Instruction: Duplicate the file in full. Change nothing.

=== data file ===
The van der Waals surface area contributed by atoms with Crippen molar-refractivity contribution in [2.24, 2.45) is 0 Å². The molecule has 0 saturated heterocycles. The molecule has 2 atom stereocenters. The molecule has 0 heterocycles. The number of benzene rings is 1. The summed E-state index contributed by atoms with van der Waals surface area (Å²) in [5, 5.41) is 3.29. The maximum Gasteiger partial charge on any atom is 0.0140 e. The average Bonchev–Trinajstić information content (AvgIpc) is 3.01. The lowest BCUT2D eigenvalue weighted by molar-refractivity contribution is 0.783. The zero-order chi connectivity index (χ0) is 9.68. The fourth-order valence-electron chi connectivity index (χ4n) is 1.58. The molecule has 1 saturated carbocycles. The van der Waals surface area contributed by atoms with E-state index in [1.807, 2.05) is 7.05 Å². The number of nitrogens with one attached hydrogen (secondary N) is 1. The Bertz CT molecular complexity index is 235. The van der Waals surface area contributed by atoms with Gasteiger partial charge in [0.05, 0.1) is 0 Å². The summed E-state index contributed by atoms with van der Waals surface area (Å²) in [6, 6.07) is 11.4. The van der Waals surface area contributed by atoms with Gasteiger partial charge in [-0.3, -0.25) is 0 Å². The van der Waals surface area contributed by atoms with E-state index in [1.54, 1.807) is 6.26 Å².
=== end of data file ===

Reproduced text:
The van der Waals surface area contributed by atoms with Crippen molar-refractivity contribution in [2.24, 2.45) is 0 Å². The molecule has 0 saturated heterocycles. The molecule has 2 atom stereocenters. The molecule has 0 heterocycles. The number of benzene rings is 1. The summed E-state index contributed by atoms with van der Waals surface area (Å²) in [5, 5.41) is 3.29. The maximum Gasteiger partial charge on any atom is 0.0140 e. The average Bonchev–Trinajstić information content (AvgIpc) is 3.01. The lowest BCUT2D eigenvalue weighted by molar-refractivity contribution is 0.783. The zero-order chi connectivity index (χ0) is 9.68. The fourth-order valence-electron chi connectivity index (χ4n) is 1.58. The molecule has 1 saturated carbocycles. The van der Waals surface area contributed by atoms with E-state index in [1.807, 2.05) is 7.05 Å². The number of nitrogens with one attached hydrogen (secondary N) is 1. The Bertz CT molecular complexity index is 235. The van der Waals surface area contributed by atoms with Gasteiger partial charge in [0.05, 0.1) is 0 Å². The summed E-state index contributed by atoms with van der Waals surface area (Å²) in [6, 6.07) is 11.4. The van der Waals surface area contributed by atoms with Gasteiger partial charge in [-0.3, -0.25) is 0 Å². The van der Waals surface area contributed by atoms with E-state index in [1.54, 1.807) is 6.26 Å².